College Republicans gain membership

Breanne George

Conservative students at Kent State are making their presence known on campus.

The Kent State College Republicans currently have more than 100 members on their listserv and 25 active members.

Matt White, president of the College Republicans, believes the increase in conservatism has a lot to do with the way the conservative message is being sent to students.

“We express our beliefs in a reasonable and coherent manner,” White said. “We don’t force our message down people’s throats.”

The organization experienced an increase in members recently, especially during the last presidential election. White said their listserv grew to 150 members during the election with more than 100 people attending weekly meetings.

“There is always a peak of interest during an election,” White said. “Last year, our membership was the highest it had ever been.”

Neal Casper, member of the College Republicans, is one of five students who started a Caucus for Conservative Action chapter at Kent State.

“It’s a grassroots activist group,” he said. “The goal is to get more Republican students involved, especially in helping to increase block voting during elections.”

Currently there are 182 student members on the Caucus for Conservative Action Facebook group.

“I started the Facebook group to see if students would be interested,” Casper said. “We have gotten a great response with a lot of support from students.”

Although the Kent State campus is mostly liberal, Casper said he meets more and more students who are self-proclaimed conservatives.

“I see people getting fed up with hearing liberalism,” he said. “I want to see more Republicans going on the offensive by speaking out, writing articles and developing a greater presence on campus.”

Conservative Kent State Facebook groups are increasing in number. Groups such as “All Republicans, all the Time,” “Bush won again.Stop Bitching” and “Love ya Dub’ya” are helping conservative students connect on campus.

“These groups weren’t started by College Republicans, just conservative Kent State students,” White said. “If you look at the numbers, these groups definitely represent a trend.”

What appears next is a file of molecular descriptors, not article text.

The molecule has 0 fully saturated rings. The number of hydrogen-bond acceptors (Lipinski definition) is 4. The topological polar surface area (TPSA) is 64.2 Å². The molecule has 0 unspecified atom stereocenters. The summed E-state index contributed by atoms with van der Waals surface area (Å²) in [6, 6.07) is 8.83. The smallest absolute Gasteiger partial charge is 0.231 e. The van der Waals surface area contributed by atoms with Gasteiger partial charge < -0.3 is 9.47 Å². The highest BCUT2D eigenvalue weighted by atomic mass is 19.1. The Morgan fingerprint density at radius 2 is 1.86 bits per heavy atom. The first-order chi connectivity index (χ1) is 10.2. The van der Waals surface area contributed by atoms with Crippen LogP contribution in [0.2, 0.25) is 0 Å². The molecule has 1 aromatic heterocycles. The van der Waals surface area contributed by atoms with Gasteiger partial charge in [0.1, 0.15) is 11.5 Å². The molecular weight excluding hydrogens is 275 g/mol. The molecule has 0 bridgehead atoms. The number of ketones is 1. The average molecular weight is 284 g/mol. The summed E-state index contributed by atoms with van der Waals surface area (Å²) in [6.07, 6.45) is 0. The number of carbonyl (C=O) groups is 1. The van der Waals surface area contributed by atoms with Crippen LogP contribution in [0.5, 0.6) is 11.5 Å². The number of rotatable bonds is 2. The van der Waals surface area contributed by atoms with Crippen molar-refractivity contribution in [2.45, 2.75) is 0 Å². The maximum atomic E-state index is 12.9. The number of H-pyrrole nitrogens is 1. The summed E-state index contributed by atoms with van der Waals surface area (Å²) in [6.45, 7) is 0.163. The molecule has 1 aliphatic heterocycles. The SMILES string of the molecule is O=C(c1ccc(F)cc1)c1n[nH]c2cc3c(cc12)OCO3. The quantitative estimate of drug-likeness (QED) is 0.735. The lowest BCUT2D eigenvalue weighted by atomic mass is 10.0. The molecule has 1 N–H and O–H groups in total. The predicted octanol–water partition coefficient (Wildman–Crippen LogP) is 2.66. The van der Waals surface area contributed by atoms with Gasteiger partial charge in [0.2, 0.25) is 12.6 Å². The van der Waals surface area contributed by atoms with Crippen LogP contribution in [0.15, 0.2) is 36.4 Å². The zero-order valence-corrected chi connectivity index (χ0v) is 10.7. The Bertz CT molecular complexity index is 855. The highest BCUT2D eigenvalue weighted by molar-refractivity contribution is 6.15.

Political Science Professor Thomas Hensley said he has noticed an increase in conservative students on the Kent State campus.

“My impression is, for the most part, student political attitudes at Kent State mirror the adult population,” he said.

Hensley, who was a faculty member at Kent State during the May 4 shootings in 1970, said college students during the Vietnam War era were extremely liberal.

“Conservatism was shunned during that time,” he said. “It was considered not cool to be conservative.”

White believes that students today believe in values their parents’ generation wasn’t interested in.

“There was more liberalism back then, especially on this campus,” he said. “The conservative argument wasn’t getting out there.”

Hensley said both students and faculty expressed their liberal perspective inside and outside the classroom.

“You would see faculty protesting the war along side students,” he said “If that doesn’t send a message, I don’t know what does.”

Hensley said there is less activism by professors today, as more professors recognize an obligation to present both sides.

“There is becoming an even division,” he said. “Strong liberalism is a smaller percentage of the population.”

Senior English major Jackie Stuart, a self-proclaimed Democrat, said she thinks liberalism is not as popular today as more students choose to not take a strong political stance.

“I think a lot of students today don’t know enough about what’s going on in order to feel they should do something about it,” she said. “They think, ‘Why should I stand for something I don’t know if I believe in?'”

White agrees that the nation as a whole is moderate, which has changed since previous generations.

“The College Republicans are open to people of moderate beliefs,” he said. “You don’t have to be a hard-run conservative.”

A majority of Kent State professors are liberal and often make their political views known in their classes, White said.

“I’ve had science classes where the professor brings up liberalism,” he said. “Professors express their beliefs everywhere, not just political science classes.”

Casper said he believes this is causing many college students to question what they are learning.

“People are waking up and saying ‘I want to explore different views,'” Casper said. “College is all about experiencing different perspectives.”

Contact student politics reporter Breanne George at [email protected]